This article examines movement to the right as detected in figurative images found on different mediums on the central Greek mainland of the first centuries of the Middle Helladic period (2100-1800 BC) and the following Transitional Period (1800-1500 BC) into the Late Helladic era. This rightward movement seems to indicate victorious power of men over men, men over animals, and/or animals over animals. Some considerations are made regarding this inclination to the right and its relation to right-hand handwriting and the human biological disposition.
The ‘archaeology of hate’: mnemotopes of Persian destruction in Greece
This article discusses the problematic relationship between Herodotus’ account of Xerxes’ invasion of Greece and the archaeological record. It introduces the term ‘archaeology of hate’ to refer to interpretations of material culture (whether justified or not) which confirm certain notions of enmity. This term may apply both to ancient commentators reflecting on ruined buildings and other structures in the landscape, but also to modern archaeology, which sometimes attributes destruction to certain actors as a result of uncritical usage of the historical record, and in response to political concerns. The article next reviews this ‘archaeology of hate’ for the Persian Wars as it appears in historical sources from the Roman period, and ends with the problematic nature of the archaeological evidence for the destruction reported by Herodotus for Eleusis, the Acropolis and sites in Phocis.
A Middle-Late Chalcolithic settlement at Chlorakas-Palloures, Cyprus
Excavations at Chlorakas-Palloures, Cyprus, have yielded the remains of a substantial Middle to Late Chalcolithic settlement. Thus far the material remains comprise of stone walls, plaster floors, ground stone installations, many ceramic, lithic and ground stone artifacts, a few metal objects and several human burials. Similar, largely contemporary settlements have been excavated in the surrounding area. These have been described to be relatively homogeneous in layout and house variability. A reassessment of these settlements and the results from Palloures challenge this notion. Additionally, differences in raw material sources between settlements indicate that there was also significant inter-settlement variation. To clarify and illustrate these issues, in this article the results from the first two seasons of excavation at Palloures are presented and discussed in their regional context.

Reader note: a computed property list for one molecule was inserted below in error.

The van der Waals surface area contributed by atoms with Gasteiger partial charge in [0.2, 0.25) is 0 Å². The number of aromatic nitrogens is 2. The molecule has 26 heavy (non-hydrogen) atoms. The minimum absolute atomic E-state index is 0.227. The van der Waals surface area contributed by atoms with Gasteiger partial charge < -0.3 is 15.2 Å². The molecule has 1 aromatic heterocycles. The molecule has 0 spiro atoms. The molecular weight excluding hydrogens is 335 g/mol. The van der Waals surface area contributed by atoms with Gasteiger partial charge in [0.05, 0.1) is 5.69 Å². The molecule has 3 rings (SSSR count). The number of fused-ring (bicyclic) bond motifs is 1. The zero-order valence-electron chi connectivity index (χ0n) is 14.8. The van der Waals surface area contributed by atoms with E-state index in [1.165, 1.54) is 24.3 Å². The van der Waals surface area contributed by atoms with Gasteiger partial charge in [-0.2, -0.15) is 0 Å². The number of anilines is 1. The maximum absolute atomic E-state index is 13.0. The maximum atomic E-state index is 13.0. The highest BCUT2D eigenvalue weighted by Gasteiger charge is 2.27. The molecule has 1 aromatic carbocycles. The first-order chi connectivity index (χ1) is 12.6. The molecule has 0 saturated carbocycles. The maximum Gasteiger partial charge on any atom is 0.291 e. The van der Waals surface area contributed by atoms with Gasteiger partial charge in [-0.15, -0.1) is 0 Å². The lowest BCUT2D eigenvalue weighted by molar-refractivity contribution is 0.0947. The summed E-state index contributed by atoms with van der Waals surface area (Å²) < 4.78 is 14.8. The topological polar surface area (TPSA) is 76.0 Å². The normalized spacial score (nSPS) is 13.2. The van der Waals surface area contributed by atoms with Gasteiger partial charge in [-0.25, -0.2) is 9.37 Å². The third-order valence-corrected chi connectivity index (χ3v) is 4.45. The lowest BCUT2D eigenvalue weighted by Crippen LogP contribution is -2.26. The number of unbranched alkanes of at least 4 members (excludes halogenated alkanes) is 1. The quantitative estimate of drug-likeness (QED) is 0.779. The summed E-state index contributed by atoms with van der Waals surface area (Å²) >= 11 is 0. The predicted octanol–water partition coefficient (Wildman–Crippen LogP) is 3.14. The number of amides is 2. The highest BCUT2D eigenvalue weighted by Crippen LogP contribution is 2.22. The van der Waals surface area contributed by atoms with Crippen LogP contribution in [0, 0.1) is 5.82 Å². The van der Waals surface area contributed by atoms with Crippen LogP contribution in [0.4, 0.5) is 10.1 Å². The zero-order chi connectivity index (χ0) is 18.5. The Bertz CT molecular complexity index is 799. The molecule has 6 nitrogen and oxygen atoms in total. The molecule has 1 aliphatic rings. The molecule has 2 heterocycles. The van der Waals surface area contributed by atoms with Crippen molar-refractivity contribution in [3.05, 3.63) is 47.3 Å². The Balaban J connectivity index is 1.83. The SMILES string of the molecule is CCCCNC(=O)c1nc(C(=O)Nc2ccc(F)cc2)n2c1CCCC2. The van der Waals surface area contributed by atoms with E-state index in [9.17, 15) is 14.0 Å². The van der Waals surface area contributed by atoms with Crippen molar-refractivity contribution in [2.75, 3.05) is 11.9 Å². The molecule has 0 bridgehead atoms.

Globalisation and the Roman World. World History, Connectivity and Material Culture
Cult in Pisidia. Religious Practice in Southwestern Asia Minor from Alexander the Great to the Rise of Christianity
introducties op lopend onderzoek
Schrijver zijn en schrijver worden. De Beroepensatire en haar gebruik in het onderwijs van het Oude Egypte
Interdisciplinair 3D-onderzoek naar een protohistorische heuvel te Crustumerium (Rome, Italië)
Beyond the Rivers of Babylon. Settlements and Rural Landscape in Hellenistic Mesopotamia
More than people and pots: identity and regionalization in ancient Egypt during the Second Intermediate Period, ca. 1650-1550 BC